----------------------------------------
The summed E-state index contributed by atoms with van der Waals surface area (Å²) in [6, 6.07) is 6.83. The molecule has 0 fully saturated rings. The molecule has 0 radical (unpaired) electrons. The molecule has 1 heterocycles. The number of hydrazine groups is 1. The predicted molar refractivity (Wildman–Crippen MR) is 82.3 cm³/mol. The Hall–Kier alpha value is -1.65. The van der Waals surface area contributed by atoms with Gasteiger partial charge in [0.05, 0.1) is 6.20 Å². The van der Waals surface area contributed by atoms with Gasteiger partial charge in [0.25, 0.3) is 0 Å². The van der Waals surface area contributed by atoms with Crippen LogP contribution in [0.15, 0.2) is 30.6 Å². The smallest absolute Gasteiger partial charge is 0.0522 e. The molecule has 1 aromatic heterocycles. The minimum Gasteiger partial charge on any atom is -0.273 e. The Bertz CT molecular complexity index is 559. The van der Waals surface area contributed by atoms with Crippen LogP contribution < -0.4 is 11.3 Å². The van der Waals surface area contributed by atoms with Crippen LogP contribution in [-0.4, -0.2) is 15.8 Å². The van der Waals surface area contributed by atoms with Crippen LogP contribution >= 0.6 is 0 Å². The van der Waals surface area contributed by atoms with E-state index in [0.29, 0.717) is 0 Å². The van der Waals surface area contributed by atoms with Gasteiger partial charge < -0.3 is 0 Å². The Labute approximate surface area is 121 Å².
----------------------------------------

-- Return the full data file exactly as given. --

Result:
The summed E-state index contributed by atoms with van der Waals surface area (Å²) in [6, 6.07) is 6.83. The molecule has 0 fully saturated rings. The molecule has 0 radical (unpaired) electrons. The molecule has 1 heterocycles. The number of hydrazine groups is 1. The predicted molar refractivity (Wildman–Crippen MR) is 82.3 cm³/mol. The Hall–Kier alpha value is -1.65. The van der Waals surface area contributed by atoms with Gasteiger partial charge in [0.05, 0.1) is 6.20 Å². The van der Waals surface area contributed by atoms with Gasteiger partial charge in [0.25, 0.3) is 0 Å². The van der Waals surface area contributed by atoms with Crippen LogP contribution in [0.15, 0.2) is 30.6 Å². The smallest absolute Gasteiger partial charge is 0.0522 e. The molecule has 1 aromatic heterocycles. The minimum Gasteiger partial charge on any atom is -0.273 e. The Bertz CT molecular complexity index is 559. The van der Waals surface area contributed by atoms with Crippen LogP contribution < -0.4 is 11.3 Å². The van der Waals surface area contributed by atoms with Crippen LogP contribution in [-0.4, -0.2) is 15.8 Å². The van der Waals surface area contributed by atoms with Crippen LogP contribution >= 0.6 is 0 Å². The van der Waals surface area contributed by atoms with E-state index in [0.29, 0.717) is 0 Å². The van der Waals surface area contributed by atoms with Gasteiger partial charge < -0.3 is 0 Å². The Labute approximate surface area is 121 Å².